If the Staudinger equation for other polymers also applies to polyhydroxyacetic esters, the intrinsic viscosity is directly proportional to the molecular weight and affords a valuable means for measuring the degree of polymerization. Independent confirmation that the equation does apply has been obtained by infrared spectra absorption measurements. Absorption in the 2.88 micron band of the spectrum is characteristic of O-H linkages and absorption in the 4.66 micron band of the spectrum is characteristic of C-O-C linkages in a molecule. It will be seen from the structural formula of the polymer given previously that, as the chain length of the molecule increases, the number of 0-H linkages per chain remains constant and the number of C-O--C linkages increase in direct proportion to the molecular weight. Hence measurement of the absorption effects of two polymers on the relative intensities of the 2.88 micron band and the 4.56 micron band will indicate the relative molecular weights. The technique of making such measurements is well known.
In accordance with the present invention, polyhydroxyacetic estershaving plastic proper ties, characterized by melt Viscosities in excess of 400 poises and highly polymerized, as indicated by intrinsic viscosities in excess of 0.5, are prepared by a process which comprises heating and distilling water from hydroxyacetic acid at substantially atmospheric pressure and at temperatures of to 230 C. until rapid evolution of water ceases, heating and distilling glycolide from the resulting material under vacuum and at temperatures above the melting point of the material but below 245 C. until appreciable evolution of glycolide ceases, cooling the material, powdering the material, and heating the powder at temperatures above 215 C. but below the melting point for sufficient time to form a polyhydroxyacetic ester having the desired melt viscosity. By controlling the process to give suitable melt viscosities, polymers are obtained which are readily melt extruded into strong, selfsupporting fibers and films. Films suitable for wrapping tissue, having a thickness of the order of 1 mil, can be prepared. The fibers and films can be oriented by drawing at moderate temperatures to obtain an improvement in strength and other properties. can also be molded by conventional methods into tough shaped articles.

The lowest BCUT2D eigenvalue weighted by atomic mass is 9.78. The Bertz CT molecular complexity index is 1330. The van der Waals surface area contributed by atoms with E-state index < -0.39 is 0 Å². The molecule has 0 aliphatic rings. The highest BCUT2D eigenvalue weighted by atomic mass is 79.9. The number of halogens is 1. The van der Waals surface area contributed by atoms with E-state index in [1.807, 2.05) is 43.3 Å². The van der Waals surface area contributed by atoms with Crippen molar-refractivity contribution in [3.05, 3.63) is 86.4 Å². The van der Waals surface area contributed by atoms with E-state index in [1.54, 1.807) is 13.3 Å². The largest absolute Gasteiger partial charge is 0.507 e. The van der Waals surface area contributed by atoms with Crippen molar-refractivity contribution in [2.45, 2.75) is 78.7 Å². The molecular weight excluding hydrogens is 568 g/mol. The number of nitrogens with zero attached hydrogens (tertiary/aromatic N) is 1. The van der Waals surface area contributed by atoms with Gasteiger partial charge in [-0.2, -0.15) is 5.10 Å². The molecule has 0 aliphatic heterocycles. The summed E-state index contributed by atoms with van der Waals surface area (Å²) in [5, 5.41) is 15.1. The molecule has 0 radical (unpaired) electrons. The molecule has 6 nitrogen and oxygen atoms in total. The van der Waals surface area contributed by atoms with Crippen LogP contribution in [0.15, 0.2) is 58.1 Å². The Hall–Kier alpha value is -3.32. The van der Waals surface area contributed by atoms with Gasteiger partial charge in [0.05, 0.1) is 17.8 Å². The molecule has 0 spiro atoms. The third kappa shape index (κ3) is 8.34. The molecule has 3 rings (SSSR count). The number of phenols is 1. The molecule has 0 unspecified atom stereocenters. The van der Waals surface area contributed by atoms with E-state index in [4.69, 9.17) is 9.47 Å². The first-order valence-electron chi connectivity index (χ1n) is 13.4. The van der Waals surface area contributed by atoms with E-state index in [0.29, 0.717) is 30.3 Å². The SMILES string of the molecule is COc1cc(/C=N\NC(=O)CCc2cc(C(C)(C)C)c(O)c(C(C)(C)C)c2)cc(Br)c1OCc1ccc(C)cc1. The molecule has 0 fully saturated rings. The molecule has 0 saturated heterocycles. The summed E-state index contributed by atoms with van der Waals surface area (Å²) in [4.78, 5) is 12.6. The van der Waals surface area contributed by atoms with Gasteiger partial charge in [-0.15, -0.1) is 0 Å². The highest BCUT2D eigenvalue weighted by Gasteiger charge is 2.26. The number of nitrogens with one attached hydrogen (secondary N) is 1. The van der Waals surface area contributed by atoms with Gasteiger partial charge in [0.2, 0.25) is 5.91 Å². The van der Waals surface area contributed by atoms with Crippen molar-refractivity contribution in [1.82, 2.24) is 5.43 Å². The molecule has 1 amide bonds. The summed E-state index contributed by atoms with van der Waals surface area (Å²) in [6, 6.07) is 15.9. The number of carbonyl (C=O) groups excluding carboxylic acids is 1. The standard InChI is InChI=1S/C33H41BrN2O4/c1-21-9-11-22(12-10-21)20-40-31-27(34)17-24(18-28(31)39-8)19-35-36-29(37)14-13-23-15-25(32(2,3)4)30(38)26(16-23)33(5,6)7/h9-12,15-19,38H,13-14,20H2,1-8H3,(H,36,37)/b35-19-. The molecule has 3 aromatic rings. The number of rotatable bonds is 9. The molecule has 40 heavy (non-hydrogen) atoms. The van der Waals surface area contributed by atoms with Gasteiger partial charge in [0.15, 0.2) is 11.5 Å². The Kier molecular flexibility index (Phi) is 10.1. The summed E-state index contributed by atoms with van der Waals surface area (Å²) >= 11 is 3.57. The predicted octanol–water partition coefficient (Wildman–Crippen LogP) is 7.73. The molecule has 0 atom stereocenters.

The initial step of the process starts the polymerization reaction and removes most of the resulting water of reaction. This step is preferably carried out at atmospheric pressure. The use of vacuum here would considerably reduce the ultimate yield of polyhydroxyacetic ester because of low molecular weight polymerization products of hydroxyacetic acid distillin over with the water. pressure is not desirable because it favors decomposition of the hydroxyacetic acid, followed by tar formation and discoloration of the ultimate product. Water starts to distill when the temperature reaches about 160 C. but most of the heating is preferably at 195-to 205 C. Heating for any length of time at temperatures below 195 C. unnecessarily'prolongs the time required for removal of water in this step, which should only take from 0.5 to 2.5 hours, depending-upon the temperature and size of the'batch. Heating at temperatures above 205 C. favors undesired side reactionssuch as the formation of gylcolide, which becomes excessive at temperatures above 230 C.